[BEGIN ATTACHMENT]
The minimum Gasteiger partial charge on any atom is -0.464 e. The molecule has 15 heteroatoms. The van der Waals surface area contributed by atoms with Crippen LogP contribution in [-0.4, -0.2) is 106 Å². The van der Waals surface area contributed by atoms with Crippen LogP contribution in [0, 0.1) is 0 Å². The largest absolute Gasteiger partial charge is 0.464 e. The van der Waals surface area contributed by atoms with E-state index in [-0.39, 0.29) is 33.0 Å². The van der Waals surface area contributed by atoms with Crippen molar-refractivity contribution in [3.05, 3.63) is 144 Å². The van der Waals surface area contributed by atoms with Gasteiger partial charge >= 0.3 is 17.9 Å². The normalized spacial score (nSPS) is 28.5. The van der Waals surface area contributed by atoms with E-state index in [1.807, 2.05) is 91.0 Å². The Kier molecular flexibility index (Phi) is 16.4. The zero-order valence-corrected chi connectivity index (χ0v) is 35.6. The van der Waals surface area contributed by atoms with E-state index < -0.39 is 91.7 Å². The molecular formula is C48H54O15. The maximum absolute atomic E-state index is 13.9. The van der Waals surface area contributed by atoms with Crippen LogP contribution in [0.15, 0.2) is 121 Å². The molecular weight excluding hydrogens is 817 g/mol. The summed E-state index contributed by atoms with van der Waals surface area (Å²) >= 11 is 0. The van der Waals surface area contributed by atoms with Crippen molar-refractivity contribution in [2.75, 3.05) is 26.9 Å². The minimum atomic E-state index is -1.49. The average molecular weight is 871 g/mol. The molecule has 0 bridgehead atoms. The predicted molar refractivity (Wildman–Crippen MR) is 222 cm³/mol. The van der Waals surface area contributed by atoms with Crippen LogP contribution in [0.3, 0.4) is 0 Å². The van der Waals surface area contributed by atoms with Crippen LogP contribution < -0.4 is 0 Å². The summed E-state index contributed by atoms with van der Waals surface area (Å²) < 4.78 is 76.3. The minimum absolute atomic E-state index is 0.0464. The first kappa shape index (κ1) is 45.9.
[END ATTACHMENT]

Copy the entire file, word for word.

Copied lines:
The minimum Gasteiger partial charge on any atom is -0.464 e. The molecule has 15 heteroatoms. The van der Waals surface area contributed by atoms with Crippen LogP contribution in [-0.4, -0.2) is 106 Å². The van der Waals surface area contributed by atoms with Crippen LogP contribution in [0, 0.1) is 0 Å². The largest absolute Gasteiger partial charge is 0.464 e. The van der Waals surface area contributed by atoms with E-state index in [-0.39, 0.29) is 33.0 Å². The van der Waals surface area contributed by atoms with Crippen molar-refractivity contribution in [3.05, 3.63) is 144 Å². The van der Waals surface area contributed by atoms with Gasteiger partial charge >= 0.3 is 17.9 Å². The normalized spacial score (nSPS) is 28.5. The van der Waals surface area contributed by atoms with E-state index in [1.807, 2.05) is 91.0 Å². The Kier molecular flexibility index (Phi) is 16.4. The zero-order valence-corrected chi connectivity index (χ0v) is 35.6. The van der Waals surface area contributed by atoms with E-state index < -0.39 is 91.7 Å². The molecular formula is C48H54O15. The maximum absolute atomic E-state index is 13.9. The van der Waals surface area contributed by atoms with Crippen LogP contribution in [0.15, 0.2) is 121 Å². The molecular weight excluding hydrogens is 817 g/mol. The summed E-state index contributed by atoms with van der Waals surface area (Å²) >= 11 is 0. The van der Waals surface area contributed by atoms with Crippen molar-refractivity contribution in [2.75, 3.05) is 26.9 Å². The minimum atomic E-state index is -1.49. The average molecular weight is 871 g/mol. The molecule has 0 bridgehead atoms. The predicted molar refractivity (Wildman–Crippen MR) is 222 cm³/mol. The van der Waals surface area contributed by atoms with Crippen LogP contribution in [0.3, 0.4) is 0 Å². The van der Waals surface area contributed by atoms with Crippen LogP contribution < -0.4 is 0 Å². The summed E-state index contributed by atoms with van der Waals surface area (Å²) < 4.78 is 76.3. The minimum absolute atomic E-state index is 0.0464. The first kappa shape index (κ1) is 45.9.